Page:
|Ranking Member Connolly (left) and Chairman Lankford (right).|
By NICK SCHWELLENBACH
The Chairman and Ranking Member of a House subcommittee on federal procurement expressed anger after holding an oversight hearing on labor trafficking by U.S. government contractors and subcontractors in war zones and other contingency operations.
I represented POGO as one of the witnesses on the first panel of the hearing. One of my co-panelists was David Isenberg, an expert on private military contractors and my co-author on a POGO report on alleged trafficking by a U.S. subcontractor in Iraq.
“These labor practices violate every human value that we have as a country,” said Chairman James Lankford (R-OK) of the House Oversight Subcommittee on Technology, Information Policy, Intergovernmental Relations, and Procurement Reform in a written statement.
The labor practices Lankford referred to include crushing recruitment fees that create conditions of debt bondage for some workers, fraudulent recruitment practices where laborers are lured by false promises of good pay, and other indicators of labor trafficking. U.S. tax dollars are fueling many of these abuses through contracting to a bewildering array of foreign subcontractors and labor brokers working indirectly on behalf of the U.S. government.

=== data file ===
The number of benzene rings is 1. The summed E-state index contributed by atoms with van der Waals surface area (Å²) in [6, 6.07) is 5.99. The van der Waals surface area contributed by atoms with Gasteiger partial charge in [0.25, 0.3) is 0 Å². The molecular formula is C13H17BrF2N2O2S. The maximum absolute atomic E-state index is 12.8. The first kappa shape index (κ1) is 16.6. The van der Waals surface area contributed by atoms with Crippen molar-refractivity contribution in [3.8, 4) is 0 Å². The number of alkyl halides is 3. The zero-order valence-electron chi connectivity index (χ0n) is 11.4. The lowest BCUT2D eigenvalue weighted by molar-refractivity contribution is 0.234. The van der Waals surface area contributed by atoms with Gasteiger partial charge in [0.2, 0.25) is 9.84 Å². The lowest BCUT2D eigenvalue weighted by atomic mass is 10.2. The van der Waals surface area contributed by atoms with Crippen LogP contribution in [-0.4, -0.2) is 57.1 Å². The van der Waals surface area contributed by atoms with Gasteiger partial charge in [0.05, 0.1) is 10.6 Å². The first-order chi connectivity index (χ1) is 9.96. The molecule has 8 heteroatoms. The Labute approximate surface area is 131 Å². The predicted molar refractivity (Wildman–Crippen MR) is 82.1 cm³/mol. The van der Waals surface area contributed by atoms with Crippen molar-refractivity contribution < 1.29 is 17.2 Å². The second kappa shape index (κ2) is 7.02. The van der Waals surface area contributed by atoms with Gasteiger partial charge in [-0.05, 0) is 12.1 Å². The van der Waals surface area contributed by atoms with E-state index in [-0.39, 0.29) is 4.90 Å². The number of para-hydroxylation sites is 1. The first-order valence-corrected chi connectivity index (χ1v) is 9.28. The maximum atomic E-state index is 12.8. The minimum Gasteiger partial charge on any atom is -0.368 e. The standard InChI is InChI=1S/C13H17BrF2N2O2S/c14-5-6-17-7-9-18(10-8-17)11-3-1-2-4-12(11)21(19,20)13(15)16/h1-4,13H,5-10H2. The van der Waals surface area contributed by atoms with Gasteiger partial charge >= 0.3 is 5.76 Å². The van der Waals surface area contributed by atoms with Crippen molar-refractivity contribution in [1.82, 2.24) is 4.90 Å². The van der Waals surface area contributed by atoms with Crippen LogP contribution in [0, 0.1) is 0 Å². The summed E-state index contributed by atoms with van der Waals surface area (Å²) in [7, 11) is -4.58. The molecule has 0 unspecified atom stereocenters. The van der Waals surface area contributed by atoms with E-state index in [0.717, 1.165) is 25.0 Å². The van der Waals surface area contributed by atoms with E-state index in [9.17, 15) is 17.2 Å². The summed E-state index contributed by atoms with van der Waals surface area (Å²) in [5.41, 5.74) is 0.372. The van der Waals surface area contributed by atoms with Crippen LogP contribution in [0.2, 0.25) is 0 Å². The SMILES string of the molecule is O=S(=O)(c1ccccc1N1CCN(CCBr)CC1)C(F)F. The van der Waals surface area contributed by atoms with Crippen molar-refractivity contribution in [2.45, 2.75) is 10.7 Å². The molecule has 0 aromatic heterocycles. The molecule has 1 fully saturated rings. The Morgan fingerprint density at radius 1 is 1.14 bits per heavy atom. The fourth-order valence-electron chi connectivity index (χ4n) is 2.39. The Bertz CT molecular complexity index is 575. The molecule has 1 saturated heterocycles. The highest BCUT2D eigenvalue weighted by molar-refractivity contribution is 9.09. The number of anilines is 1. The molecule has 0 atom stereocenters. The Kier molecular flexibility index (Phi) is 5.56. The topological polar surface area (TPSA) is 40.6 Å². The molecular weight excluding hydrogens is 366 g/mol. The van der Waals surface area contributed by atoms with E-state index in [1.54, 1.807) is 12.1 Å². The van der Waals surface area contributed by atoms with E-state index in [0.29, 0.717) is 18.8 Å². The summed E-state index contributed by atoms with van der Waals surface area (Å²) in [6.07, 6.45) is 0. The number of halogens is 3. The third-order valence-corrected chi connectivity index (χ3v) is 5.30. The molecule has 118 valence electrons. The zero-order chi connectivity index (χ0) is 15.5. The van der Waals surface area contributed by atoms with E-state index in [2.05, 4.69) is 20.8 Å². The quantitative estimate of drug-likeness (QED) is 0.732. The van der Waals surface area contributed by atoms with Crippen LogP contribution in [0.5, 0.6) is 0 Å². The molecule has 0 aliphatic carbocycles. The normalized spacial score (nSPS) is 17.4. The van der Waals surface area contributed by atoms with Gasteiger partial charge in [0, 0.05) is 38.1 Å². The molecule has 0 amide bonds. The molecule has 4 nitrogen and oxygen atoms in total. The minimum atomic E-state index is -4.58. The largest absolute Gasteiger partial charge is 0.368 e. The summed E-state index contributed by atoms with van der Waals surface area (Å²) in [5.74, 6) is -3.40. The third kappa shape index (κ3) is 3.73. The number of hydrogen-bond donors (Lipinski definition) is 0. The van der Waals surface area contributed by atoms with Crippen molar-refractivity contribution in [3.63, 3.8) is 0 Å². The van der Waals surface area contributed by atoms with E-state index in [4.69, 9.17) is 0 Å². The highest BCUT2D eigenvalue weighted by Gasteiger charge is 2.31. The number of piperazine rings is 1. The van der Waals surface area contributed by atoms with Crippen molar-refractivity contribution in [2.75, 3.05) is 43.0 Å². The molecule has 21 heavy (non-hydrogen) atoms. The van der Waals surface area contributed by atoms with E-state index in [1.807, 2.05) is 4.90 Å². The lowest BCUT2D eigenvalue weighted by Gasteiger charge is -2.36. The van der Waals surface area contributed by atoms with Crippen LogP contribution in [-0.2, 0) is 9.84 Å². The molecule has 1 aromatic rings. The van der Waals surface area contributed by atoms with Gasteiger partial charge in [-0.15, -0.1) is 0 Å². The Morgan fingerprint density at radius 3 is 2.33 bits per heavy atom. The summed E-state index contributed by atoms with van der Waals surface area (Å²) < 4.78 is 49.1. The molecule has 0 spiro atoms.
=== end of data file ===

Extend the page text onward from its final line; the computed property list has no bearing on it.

“Even though they often are housed on-base at Department of Defense facilities and within secure perimeters for embassies operated by the State Department, many of these [third country national] TCN workers live in sub-human conditions, are subjected to sexual abuse and even prostitution, have wages stolen by subcontractors, and have passports stolen in order to prevent them from leaving,” said Ranking Member Gerry Connolly (D-VA). “These workers are promised good jobs with good wages and comfortable living conditions only to find a terribly different reality when they arrive to begin their jobs.”
The U.S. government is a leader in many ways in combatting trafficking in persons through the passage of laws that criminalize trafficking. However, the absence of enforcement despite the plethora of allegations regarding contractors working for the U.S. government overseas is seen as a notable weak spot in U.S. efforts.
“Our Departments of State and Defense stand up and fight for human rights around the globe but have turned a blind eye to these foreign workers. We believe that all men and women are created equal, and the United States must not stand idly by as these injustices occur on a daily basis under our nose,” said Lankford.
Nick Schwellenbach is POGO's Director of Investigations.
Photo via Congressman Darrell Issa.